Remember, I’m not even making a judgement on the overall quality or enjoyability of the show. I’m simply pointing out the things it tries to do and making a note of how well it does them in any given case. Sure, you may find those things unimportant and choose to ignore them, and that’s your prerogative. But it’s part of the show all the same.

  3. I agree to Flipper, this show is not some Dark and twisted like other Mahou Shojou. It’s just a simple and fun series that we should enjoy. We don’t need to overthink every details for this show, just sit back, relax and enjoy the show.

  4. As far as the necromancy if it’s like any other similar shows the main thing is intent.

    Accident and subsequent attempt to both help the risen and do the right thing. Bad but forgiven. Intentionally raising the dead with the intent of controlling them and/or doing harm. Bad enough to be worthy of the worst punishment.

    1. Judicial Discretion I like it, and when it the Headmistress that enforces the rules she can decide what the action is by the spirit of the law not the letter of the law.

  5. The moment I saw the photo, I knew the zombie was the headmaster’s father. What a coincidence it was that Akko’s magic with the mushroom fell onto a tombstone that HAPPENED to mark the burial ground of the father of their headmaster. But I suppose that’s what makes fictional stories entertaining.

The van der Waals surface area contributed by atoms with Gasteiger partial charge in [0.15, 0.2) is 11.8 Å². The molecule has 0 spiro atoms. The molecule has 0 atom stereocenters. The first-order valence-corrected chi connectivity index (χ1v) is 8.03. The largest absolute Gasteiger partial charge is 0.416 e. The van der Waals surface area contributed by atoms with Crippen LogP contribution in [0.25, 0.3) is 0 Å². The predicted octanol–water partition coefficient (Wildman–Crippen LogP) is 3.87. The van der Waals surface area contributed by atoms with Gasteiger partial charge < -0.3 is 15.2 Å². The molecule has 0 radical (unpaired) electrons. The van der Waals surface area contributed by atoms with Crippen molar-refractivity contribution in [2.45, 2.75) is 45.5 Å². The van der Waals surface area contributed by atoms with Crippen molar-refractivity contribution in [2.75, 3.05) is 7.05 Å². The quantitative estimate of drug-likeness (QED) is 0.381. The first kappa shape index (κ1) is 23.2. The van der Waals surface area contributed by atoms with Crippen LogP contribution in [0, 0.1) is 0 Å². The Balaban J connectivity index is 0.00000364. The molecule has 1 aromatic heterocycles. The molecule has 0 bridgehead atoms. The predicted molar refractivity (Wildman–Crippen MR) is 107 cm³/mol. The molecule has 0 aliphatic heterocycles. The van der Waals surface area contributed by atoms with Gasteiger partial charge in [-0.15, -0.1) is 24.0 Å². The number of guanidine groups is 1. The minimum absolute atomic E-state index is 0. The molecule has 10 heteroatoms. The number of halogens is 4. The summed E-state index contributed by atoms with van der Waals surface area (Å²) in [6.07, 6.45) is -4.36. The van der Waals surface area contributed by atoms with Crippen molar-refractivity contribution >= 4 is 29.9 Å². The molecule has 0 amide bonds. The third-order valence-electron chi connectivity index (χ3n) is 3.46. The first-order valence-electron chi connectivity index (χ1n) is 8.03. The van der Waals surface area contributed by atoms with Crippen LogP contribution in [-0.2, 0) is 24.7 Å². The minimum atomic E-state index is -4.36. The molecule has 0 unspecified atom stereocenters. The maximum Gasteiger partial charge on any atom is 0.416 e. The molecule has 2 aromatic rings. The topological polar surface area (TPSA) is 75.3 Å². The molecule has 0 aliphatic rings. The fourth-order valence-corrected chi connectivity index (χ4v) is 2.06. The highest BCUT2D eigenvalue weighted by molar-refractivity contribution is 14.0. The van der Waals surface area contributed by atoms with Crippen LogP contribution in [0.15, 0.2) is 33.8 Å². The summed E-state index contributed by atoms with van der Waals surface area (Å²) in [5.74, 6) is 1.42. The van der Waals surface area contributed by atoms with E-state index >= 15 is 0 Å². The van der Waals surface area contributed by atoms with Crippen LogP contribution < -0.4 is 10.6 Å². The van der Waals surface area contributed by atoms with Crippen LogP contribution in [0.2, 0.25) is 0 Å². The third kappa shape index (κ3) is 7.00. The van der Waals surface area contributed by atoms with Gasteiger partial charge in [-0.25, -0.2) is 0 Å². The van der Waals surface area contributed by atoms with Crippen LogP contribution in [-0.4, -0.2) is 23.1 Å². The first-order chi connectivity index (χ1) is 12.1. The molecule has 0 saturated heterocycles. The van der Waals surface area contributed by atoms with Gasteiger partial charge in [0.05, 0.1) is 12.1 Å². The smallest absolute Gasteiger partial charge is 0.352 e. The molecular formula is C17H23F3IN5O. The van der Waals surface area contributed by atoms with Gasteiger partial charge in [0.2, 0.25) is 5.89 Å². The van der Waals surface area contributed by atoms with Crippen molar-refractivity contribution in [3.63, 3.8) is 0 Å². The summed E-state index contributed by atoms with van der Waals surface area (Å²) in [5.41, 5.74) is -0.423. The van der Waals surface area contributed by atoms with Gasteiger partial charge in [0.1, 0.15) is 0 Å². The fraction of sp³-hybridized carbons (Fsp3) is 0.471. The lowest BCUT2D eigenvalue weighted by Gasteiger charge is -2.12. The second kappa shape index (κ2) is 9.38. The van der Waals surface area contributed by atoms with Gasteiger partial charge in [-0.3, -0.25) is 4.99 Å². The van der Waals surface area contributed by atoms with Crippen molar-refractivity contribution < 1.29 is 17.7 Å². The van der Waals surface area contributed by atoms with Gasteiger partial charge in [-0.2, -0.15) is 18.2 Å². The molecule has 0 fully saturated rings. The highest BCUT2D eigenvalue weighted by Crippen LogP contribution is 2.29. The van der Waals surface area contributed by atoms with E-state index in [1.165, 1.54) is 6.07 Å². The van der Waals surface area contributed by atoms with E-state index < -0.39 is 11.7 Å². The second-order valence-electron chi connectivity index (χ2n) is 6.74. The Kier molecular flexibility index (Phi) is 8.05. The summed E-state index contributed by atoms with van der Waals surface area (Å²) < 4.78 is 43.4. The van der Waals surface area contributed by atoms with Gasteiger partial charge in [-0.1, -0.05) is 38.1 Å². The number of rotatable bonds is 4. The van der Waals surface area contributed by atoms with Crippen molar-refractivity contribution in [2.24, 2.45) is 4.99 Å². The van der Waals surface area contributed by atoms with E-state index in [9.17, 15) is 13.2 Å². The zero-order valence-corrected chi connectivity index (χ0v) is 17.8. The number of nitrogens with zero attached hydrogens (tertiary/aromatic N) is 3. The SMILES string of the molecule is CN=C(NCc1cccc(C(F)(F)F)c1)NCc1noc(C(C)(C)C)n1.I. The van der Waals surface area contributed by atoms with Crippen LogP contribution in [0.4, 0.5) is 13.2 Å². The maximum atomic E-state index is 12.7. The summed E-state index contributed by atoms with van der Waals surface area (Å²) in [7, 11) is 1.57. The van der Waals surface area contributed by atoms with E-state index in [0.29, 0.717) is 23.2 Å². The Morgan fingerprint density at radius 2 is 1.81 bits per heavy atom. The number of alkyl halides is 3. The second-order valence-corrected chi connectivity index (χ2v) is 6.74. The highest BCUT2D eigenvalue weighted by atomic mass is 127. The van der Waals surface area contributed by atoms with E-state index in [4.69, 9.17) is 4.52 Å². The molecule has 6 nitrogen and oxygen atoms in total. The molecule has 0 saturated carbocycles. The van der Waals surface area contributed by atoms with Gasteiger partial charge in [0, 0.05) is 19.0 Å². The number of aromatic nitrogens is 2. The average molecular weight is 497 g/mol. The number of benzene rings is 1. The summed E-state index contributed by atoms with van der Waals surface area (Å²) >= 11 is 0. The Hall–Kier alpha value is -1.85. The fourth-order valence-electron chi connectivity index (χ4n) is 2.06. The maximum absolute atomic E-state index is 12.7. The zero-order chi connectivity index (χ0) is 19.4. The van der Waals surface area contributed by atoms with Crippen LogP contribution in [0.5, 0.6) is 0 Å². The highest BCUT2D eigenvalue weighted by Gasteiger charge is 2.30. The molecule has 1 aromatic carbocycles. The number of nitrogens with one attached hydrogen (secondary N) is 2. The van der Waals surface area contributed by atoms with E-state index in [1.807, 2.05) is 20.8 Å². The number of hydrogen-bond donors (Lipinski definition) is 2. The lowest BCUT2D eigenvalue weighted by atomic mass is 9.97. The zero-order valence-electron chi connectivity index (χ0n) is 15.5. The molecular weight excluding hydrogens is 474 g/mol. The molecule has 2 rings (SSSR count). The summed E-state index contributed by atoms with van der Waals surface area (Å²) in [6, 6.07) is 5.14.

Speaking of, I am really warming up to the headmaster. She is so ADORABLE, with her short height and interest in the unusual like a hat boot! 😀 She was touched when she was reunited with her husband briefly, but also professional enough to punish the 3 girls as her first task after setting things straight.

    And of course we get more world-building. I expect Akko to turn magic into a trend that it once was again by the end of thie show!

  6. Akko does have a goal: to be like her idol Shiny Chariot. The question is how is the story going to take her there? Seeing how Shiny Chariot had to work to become the person she idolized, she’s decided she has to study harder. My thought before this episode was that one way she could advance would be to see her gain some magical ability, misuse it (the Sorcerer’s Apprentice), and resolve the resulting problems by applying either the same magic or something else she’s learned. To my surprise that showed up in this episode. Ursula taught her how to use the restore spell, she used it outside of the school which caused the undead to rise, and then she used the same spell to get them back to the school in time to reunite the headmistress with her father. Now I’ve no idea if this is going to continue in this vein or not. Now that she’s (at least at some level) trying to study harder, I would like to see her realize that something like magical history is necessary and helpful if she’s going to become the next wielder of the Shiny Rod rather than her just focusing on the cool stuff. I think that would give the show some structure to hold it together through two cours. YMMV